Estimated reading time: 10 minute(s)
Thomson et al. (2013) illustrated that transboundary animal diseases such as anthrax and foot and mouth disease are significant obstacles in both livestock production and trade. Hence, the need to address the issue of these trans-boundary diseases.
Namibia is one of the countries in Southern Africa that exports buffalo meat to the European markets. The African buffalo is a known reservoir of foot and mouth disease (Vosloo and Thomson, 2017). Foot and mouth disease virus is reported to be tenacious in a buffalo for up-to five years and dominant in a herd for at-least two decades (Condy et al., 1985).
Our topic today is based on one of the members of the “Big Five” which includes: the lion, leopard, rhinoceros, elephant and the Syncerus caffer commonly known as the Southern Savannah buffalo.
Why is the Southern Savannah buffalo classified under the “Big Five?”
This is because the “Big Five” animals are said to be difficult and dangerous in nature particularly during trophy hunting a sport.
Southern Savannah buffalo a reservoir for foot and mouth disease virus (FMDV)
Buffaloes are well known biological indicators for FMDV as they are the major reservoir of the disease. They possess a serious challenge to farmers situated near game reserves with buffaloes or when sharing grazing land with domesticated livestock such as cattle.
Furthermore, buffaloes are a greatest concern in trade, as venison undergoes a series of tests prior to export to European markets. Hence, more costs are incurred by wildlife farmers in order to penetrate the export market.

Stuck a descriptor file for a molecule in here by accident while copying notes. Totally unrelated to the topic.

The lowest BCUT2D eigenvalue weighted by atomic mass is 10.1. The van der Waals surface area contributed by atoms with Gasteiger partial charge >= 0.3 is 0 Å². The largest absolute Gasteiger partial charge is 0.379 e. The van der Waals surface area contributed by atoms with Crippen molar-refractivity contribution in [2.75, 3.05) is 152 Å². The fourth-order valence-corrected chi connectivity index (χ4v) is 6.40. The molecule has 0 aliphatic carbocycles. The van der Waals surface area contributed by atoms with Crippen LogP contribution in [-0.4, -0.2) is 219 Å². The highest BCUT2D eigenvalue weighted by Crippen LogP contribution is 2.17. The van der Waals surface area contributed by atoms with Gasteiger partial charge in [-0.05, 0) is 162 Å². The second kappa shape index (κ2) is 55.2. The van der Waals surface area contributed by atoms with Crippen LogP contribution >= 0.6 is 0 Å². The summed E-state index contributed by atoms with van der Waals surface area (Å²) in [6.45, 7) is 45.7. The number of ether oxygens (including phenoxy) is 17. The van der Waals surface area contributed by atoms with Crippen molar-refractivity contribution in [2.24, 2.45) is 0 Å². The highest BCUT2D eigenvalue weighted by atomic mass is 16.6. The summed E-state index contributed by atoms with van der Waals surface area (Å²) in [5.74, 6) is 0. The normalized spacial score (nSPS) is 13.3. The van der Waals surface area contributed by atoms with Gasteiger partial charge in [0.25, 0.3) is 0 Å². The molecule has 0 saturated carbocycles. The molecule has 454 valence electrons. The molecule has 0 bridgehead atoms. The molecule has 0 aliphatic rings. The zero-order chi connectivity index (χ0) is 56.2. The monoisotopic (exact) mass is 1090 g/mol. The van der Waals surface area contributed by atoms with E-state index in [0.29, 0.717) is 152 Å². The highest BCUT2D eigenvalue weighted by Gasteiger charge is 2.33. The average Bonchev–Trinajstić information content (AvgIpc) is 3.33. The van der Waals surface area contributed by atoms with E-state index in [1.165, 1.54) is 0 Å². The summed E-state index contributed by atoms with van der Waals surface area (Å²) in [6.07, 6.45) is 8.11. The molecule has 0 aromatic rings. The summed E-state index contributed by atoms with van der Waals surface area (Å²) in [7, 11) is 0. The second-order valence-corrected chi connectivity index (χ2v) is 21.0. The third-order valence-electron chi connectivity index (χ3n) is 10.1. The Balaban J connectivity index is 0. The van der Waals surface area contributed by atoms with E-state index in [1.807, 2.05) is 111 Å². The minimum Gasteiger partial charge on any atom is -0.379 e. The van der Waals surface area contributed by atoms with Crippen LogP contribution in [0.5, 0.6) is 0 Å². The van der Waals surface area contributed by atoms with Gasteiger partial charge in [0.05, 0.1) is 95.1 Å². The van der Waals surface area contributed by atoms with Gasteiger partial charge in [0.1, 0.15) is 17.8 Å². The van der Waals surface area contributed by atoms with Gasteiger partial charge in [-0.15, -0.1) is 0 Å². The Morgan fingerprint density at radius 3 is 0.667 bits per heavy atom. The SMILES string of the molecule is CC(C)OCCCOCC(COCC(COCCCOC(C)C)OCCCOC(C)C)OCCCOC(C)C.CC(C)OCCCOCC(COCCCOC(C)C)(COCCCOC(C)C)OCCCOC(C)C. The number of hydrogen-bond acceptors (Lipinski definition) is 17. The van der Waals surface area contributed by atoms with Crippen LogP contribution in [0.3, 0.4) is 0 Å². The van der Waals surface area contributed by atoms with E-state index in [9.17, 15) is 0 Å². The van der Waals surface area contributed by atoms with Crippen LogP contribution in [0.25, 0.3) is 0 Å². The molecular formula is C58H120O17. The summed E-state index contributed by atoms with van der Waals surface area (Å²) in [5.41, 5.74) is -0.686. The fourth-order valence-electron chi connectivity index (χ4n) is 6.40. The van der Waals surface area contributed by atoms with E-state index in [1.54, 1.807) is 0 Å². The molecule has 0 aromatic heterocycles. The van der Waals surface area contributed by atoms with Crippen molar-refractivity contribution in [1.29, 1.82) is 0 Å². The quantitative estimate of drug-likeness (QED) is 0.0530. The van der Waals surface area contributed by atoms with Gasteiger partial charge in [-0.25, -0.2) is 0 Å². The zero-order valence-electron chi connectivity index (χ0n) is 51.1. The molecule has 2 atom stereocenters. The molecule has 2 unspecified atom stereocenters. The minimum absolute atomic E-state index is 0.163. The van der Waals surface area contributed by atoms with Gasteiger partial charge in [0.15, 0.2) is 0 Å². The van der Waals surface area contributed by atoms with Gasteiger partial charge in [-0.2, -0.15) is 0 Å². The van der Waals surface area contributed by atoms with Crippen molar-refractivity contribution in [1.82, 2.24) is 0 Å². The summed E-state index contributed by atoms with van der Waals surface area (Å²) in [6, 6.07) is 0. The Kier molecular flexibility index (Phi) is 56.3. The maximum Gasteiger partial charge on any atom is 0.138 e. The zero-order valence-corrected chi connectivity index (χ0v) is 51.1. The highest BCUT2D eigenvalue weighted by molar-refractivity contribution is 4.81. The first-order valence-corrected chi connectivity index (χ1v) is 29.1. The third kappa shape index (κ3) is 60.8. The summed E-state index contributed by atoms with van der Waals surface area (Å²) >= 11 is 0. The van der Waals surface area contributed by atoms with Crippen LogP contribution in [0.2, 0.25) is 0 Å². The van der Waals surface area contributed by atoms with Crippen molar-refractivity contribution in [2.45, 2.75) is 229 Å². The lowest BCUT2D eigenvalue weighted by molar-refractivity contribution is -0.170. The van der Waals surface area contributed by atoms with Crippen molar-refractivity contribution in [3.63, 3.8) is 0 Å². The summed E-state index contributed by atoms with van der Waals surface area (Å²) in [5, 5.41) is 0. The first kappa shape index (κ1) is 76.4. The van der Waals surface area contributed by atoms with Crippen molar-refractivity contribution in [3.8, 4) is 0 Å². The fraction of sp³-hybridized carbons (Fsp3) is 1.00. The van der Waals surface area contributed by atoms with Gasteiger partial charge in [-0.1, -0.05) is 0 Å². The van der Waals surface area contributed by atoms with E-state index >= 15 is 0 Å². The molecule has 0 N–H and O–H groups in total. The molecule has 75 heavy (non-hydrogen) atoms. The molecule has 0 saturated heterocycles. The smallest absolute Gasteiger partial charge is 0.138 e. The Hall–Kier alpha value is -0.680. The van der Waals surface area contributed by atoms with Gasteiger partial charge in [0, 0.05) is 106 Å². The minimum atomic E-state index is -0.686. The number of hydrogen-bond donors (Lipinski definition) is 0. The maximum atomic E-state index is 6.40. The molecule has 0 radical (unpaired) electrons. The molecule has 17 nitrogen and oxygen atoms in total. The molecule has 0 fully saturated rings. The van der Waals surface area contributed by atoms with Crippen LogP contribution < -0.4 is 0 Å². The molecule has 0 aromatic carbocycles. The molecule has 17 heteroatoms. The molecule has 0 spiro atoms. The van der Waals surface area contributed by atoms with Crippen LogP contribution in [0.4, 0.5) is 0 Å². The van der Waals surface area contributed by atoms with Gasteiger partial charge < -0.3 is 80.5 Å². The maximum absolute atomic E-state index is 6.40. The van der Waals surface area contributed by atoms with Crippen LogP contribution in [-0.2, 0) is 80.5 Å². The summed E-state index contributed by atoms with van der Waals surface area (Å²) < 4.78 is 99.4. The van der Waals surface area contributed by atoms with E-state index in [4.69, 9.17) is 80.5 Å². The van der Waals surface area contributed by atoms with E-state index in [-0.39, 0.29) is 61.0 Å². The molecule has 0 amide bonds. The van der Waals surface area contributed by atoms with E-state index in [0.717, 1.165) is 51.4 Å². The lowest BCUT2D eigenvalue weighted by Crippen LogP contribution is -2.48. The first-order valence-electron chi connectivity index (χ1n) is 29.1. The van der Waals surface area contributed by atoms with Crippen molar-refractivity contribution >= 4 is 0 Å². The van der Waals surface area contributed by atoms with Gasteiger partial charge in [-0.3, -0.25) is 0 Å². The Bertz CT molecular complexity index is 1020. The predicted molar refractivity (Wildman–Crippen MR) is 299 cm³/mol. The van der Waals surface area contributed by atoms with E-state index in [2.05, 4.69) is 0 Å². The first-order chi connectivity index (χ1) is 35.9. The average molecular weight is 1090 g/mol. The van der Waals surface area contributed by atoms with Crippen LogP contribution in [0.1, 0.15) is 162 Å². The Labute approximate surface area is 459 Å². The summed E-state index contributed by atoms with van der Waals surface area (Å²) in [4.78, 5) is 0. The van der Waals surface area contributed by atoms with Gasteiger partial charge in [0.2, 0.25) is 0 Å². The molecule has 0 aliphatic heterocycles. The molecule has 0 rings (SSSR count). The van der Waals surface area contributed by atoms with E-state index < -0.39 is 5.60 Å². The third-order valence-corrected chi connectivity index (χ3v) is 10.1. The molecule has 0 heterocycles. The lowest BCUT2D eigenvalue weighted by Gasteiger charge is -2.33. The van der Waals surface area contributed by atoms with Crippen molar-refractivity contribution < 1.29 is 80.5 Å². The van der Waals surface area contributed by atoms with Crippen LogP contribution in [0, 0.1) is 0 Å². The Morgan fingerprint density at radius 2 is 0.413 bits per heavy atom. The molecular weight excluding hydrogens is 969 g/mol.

Given that a herd of buffaloes can harbor the FMDV for up-to two decades, which makes it impossible to completely eradicate it from the entire herd. Adjacently, cattle herds are adversely affected in-turn as often times they share grazing with buffaloes in the wild.
Tourism is also affected
The Southern Savannah buffalo is an iconic symbol in the tourism industry, which attracts a lot of tourists from all over the world. Especially, the FMD and tuberculosis free buffaloes found in the Tsumkwe and Waterberg area.
What is the mode of transmission of the foot-and-mouth disease virus?
- Vehicle tires
- Fecal and urine samples
- Inhalation or ingestion of infected material
Highly susceptible livestock
What must be done to suppress the foot-and-mouth disease virus?
- Can be achieved through collective effort by neighboring countries such as Botswana, South Africa, Zambia and Zimbabwe, through fencing of reserves in order to minimize contact between game species and domesticated livestock
- Vaccination of livestock throughout the year
- Educating the local people on these trans-boundary diseases
Fun facts. Did you know that?
- If a buffalo is under attack, the herd rushes to the victim’s defense.
- The gestation period of a cow (female buffalo) is 11 months.
- An adult buffalo’s horns are a unique feature; they have attached bases which forms a continuous bone shield known as a “boss”.
In summary, the Southern Savannah buffalo is a known bio-indicator in the wildlife sector. Therefore, awareness creation ought to be made to enlighten farmers situated near game reserves in order to suppress the spread of the FMDV.
Condy, J. B., Hedger, R. S., Hamblin, C., & Barnett, I. T. R. (1985). The duration of the foot-and-mouth disease virus carrier state in African buffalo (i) in the individual animal and (ii) in a free-living herd. Comparative immunology, microbiology and infectious diseases, 8(3-4), 259-265.
Thomson, G. R., Penrith, M. L., Atkinson, M. W., Atkinson, S. J., Cassidy, D., & Osofsky, S. A. (2013). Balancing livestock production and wildlife conservation in and around